Reproduction and Development
Sexual size dimorphism in greater short-horned lizards is primarily explained by the age at which each sex reaches sexual maturity. Both sexes grow at the same rate, but males mature following their first winter and, from that point forward, their growth slows. Females, on the other hand, do not mature until after their second winter. Courtship and breeding takes place in mid to late May. This involves the smaller male following the female around her home range, climbing onto her back, then attempting to flip her over. Gestation is rapid and females may nearly double their non-pregnant mass. Female greater short-horned lizard give birth to a litter of live young between late July and early August. The litters in Canada are smaller than in more southern populations. For example, females in Alberta produce 6 to 13 neonates in a litter compared to an average litter of 16.7 in Arizona. After giving birth, females eat as much as possible to recover body condition before overwintering.
Diet and Predation
Greater short-horned lizards’ diet is made up of arthropods. Horned lizards are well-known for eating ants. However, greater short-horned lizards display greater dietary flexibility than many other horned lizards. In addition to ants, they consume a wide variety of arthropods, notably beetles and grasshoppers. They are opportunistic, sit-and-wait predators who will occasionally stalk insects for short distances. Being small and relatively slow, there is likely a wide variety of predators that will consume greater short-horned lizards should the opportunity present itself. In Canada, known predators include small mammals like grasshopper mice, several snakes (including Eastern yellow-bellied racers and wandering garter snakes) and a variety of birds, including ravens, merlins and loggerhead shrikes. Like some other horned lizards, the greater short-horned lizard can squirt blood from their eyes to deter predators, particularly canids (dogs, foxes and coyotes). However, they appear to do this rarely.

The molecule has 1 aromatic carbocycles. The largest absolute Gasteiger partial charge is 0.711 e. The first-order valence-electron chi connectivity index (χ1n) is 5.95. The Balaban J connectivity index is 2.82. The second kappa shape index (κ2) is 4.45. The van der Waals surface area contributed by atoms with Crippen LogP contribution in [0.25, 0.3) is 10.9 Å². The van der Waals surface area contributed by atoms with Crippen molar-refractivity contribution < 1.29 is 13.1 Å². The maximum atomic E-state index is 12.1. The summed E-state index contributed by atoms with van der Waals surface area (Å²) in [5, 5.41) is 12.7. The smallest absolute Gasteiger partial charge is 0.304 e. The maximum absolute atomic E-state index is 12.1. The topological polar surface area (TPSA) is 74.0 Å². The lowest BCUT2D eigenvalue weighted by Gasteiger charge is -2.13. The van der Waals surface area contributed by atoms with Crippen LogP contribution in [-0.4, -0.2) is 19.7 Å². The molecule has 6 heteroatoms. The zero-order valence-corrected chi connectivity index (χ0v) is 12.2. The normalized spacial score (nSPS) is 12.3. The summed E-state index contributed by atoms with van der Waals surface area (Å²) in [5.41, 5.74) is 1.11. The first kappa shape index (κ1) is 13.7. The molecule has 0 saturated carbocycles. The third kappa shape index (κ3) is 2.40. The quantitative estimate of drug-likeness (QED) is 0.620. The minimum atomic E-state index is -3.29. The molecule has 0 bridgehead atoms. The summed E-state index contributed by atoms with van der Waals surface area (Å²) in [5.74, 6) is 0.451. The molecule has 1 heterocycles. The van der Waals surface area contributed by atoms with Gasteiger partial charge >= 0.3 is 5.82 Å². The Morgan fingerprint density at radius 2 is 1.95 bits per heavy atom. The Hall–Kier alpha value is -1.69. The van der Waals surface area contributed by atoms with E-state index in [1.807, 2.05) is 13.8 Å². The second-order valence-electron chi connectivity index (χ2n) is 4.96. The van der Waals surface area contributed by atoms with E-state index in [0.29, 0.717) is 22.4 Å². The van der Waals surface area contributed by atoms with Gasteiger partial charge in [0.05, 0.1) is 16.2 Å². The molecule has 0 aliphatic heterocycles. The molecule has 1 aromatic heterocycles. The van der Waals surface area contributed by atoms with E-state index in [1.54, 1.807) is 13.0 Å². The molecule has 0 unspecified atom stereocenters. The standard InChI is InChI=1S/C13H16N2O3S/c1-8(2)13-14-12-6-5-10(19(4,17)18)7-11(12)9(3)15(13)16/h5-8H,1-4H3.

Globally, the greater short-horned lizard is considered secure and widespread. However, in Canada, it has a status of “endangered” under schedule 1 of the Species At Risk Act (SARA) and a status of “Special Concern” with the Committee on the Status of Endangered Wildlife in Canada (COSEWIC). This reflects a wide variety of threats that may cause population declines. Direct habitat modification such as land conversion, oil and gas drilling and associated infrastructure, along with human recreational activities, may affect some populations. Other populations are affected by invasive species and subsidized predators. A subsidized predator is an animal able to maintain unnaturally high population levels due to human activity. In the case of greater short-horned lizards, such predators include ravens that feed on garbage generated by humans. Other threats, such as shifts in precipitation associated with climate change, may be affecting larger swaths of the Canadian populations of greater short-horned lizards, including those in protected areas.